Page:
One of the many things that can be accomplished today, but largely isn't due to regulation, is infusion of a large number of immune cells grown from a patient's own cells. Existing immune cells - or even skin cells - can be reprogrammed to form induced pluripotent stem cells, which can then be then expanded in number and redifferentiated into the hunter killer cells that rove the body in search of things to destroy.
So why not look ahead to a range of treatments that involve temporarily endowing a person with twice as many immune cells as he or she normally possesses? Or five times as many, or ten times as many, or more? There may well be a why not, at least one that lies beyond the concern shared with all stem cell treatments, which is controlling these cells well enough to avoid the risk of pluripotent cells slipping through and generating some form of cancer. That why not hasn't surfaced yet, however, and the fastest way to see whether or not it exists is more research, more clinical trials, and more responsible medical tourism.
The potential benefits are enormous, and much of the caution forced upon research and development in the US and Europe is both unnecessary and in place for reasons that have little to do with ensuring good outcomes.
In any case, researchers here demonstrate some of the basic methodologies needed to give someone a temporarily superhuman immune system:
The techniques the groups employed involved using known factors to revert mature immune T cells into induced pluripotent stem cells (iPSCs), which can differentiate into virtually any of the body's different cell types. The researchers then expanded these iPSCs and later coaxed them to redifferentiate back into T cells. Importantly, the newly made T cells were "rejuvenated" with increased growth potential and lifespan, while retaining their original ability to target cancer and HIV-infected cells. These findings suggest that manipulating T cells using iPSC techniques could be useful for future development of more effective immune therapies.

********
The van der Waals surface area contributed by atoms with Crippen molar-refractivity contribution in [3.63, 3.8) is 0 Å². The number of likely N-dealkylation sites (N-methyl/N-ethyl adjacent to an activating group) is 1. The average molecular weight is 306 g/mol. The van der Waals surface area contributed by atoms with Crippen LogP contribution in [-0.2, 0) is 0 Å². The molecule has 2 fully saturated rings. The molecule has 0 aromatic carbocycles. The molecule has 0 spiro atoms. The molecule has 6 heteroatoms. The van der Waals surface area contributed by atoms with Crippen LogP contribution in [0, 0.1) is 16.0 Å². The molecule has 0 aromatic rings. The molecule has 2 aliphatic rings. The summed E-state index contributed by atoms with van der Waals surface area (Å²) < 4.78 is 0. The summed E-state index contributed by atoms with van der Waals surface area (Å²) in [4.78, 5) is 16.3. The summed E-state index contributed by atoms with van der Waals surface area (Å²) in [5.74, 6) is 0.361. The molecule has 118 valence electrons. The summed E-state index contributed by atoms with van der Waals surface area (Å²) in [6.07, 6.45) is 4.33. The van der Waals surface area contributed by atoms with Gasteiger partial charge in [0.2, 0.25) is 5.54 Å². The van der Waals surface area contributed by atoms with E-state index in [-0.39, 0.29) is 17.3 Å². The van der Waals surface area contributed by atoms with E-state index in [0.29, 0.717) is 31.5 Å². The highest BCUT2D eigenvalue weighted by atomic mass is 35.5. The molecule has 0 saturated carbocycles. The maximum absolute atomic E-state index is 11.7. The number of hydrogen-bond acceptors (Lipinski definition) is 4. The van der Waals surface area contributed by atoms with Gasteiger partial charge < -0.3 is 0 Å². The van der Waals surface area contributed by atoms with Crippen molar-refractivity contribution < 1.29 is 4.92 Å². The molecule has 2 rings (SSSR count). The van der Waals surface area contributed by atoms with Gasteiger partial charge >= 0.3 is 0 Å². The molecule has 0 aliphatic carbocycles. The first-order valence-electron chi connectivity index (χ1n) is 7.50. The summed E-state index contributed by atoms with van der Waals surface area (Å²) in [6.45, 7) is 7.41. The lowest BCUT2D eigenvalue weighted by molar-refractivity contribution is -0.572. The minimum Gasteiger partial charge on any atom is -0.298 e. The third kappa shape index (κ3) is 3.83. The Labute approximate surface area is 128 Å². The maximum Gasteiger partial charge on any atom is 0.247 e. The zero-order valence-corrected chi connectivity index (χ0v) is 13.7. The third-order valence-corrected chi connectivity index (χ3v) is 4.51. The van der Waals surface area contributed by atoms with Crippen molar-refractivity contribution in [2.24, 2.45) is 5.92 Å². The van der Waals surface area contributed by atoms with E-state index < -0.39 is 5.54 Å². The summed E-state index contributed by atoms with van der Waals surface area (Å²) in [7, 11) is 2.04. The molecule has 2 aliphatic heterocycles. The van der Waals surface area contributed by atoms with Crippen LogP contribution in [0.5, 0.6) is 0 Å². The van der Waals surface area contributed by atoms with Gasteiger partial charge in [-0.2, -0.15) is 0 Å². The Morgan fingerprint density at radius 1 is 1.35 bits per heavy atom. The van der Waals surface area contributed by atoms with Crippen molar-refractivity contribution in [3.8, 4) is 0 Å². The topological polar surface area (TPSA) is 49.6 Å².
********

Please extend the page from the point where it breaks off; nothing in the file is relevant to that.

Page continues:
In one study, investigators used T cells from an HIV-infected patient. The redifferentiated cells they generated had an unlimited lifespan and contained long telomeres, or caps, on the ends of their chromosomes, which protect cells from aging. This is significant because normal aging of T cells limits their expansion, making them inefficient as therapies. "The system we established provides 'young and active' T cells for adoptive immunotherapy against viral infection or cancers."
It is worth noting that this isn't the first time researchers have shown that reprogramming cells to become pluripotent and then recreating their original lineage from those pluripotent cells has the effect of rejuvenating aspects of their biology. You might recall that researchers demonstrated mitochondrial rejuvenation via this methodology a few years back.